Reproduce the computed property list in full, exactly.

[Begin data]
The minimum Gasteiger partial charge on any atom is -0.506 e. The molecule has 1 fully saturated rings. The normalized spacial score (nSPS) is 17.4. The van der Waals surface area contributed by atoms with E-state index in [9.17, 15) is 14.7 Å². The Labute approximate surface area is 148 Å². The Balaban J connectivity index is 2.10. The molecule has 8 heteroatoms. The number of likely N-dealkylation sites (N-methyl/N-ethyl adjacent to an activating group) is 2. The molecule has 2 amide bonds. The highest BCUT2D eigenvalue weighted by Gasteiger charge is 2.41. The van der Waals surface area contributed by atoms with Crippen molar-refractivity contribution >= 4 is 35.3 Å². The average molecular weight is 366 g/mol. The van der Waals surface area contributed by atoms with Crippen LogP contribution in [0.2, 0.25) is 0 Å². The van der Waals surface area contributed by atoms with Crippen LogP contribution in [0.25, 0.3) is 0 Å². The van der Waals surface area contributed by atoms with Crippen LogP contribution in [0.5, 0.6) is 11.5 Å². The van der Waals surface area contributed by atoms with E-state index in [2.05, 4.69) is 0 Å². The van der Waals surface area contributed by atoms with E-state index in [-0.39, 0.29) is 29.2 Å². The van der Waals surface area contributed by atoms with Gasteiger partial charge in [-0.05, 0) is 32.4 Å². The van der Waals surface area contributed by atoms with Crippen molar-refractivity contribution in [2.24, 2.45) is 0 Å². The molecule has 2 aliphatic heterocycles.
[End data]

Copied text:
The minimum Gasteiger partial charge on any atom is -0.506 e. The molecule has 1 fully saturated rings. The normalized spacial score (nSPS) is 17.4. The van der Waals surface area contributed by atoms with E-state index in [9.17, 15) is 14.7 Å². The Labute approximate surface area is 148 Å². The Balaban J connectivity index is 2.10. The molecule has 8 heteroatoms. The number of likely N-dealkylation sites (N-methyl/N-ethyl adjacent to an activating group) is 2. The molecule has 2 amide bonds. The highest BCUT2D eigenvalue weighted by Gasteiger charge is 2.41. The van der Waals surface area contributed by atoms with Crippen molar-refractivity contribution >= 4 is 35.3 Å². The average molecular weight is 366 g/mol. The van der Waals surface area contributed by atoms with Crippen LogP contribution in [0.2, 0.25) is 0 Å². The van der Waals surface area contributed by atoms with Crippen LogP contribution in [0.25, 0.3) is 0 Å². The van der Waals surface area contributed by atoms with Crippen LogP contribution in [0.5, 0.6) is 11.5 Å². The van der Waals surface area contributed by atoms with E-state index in [2.05, 4.69) is 0 Å². The van der Waals surface area contributed by atoms with E-state index in [-0.39, 0.29) is 29.2 Å². The van der Waals surface area contributed by atoms with Gasteiger partial charge in [-0.05, 0) is 32.4 Å². The van der Waals surface area contributed by atoms with Crippen molar-refractivity contribution in [2.24, 2.45) is 0 Å². The molecule has 2 aliphatic heterocycles.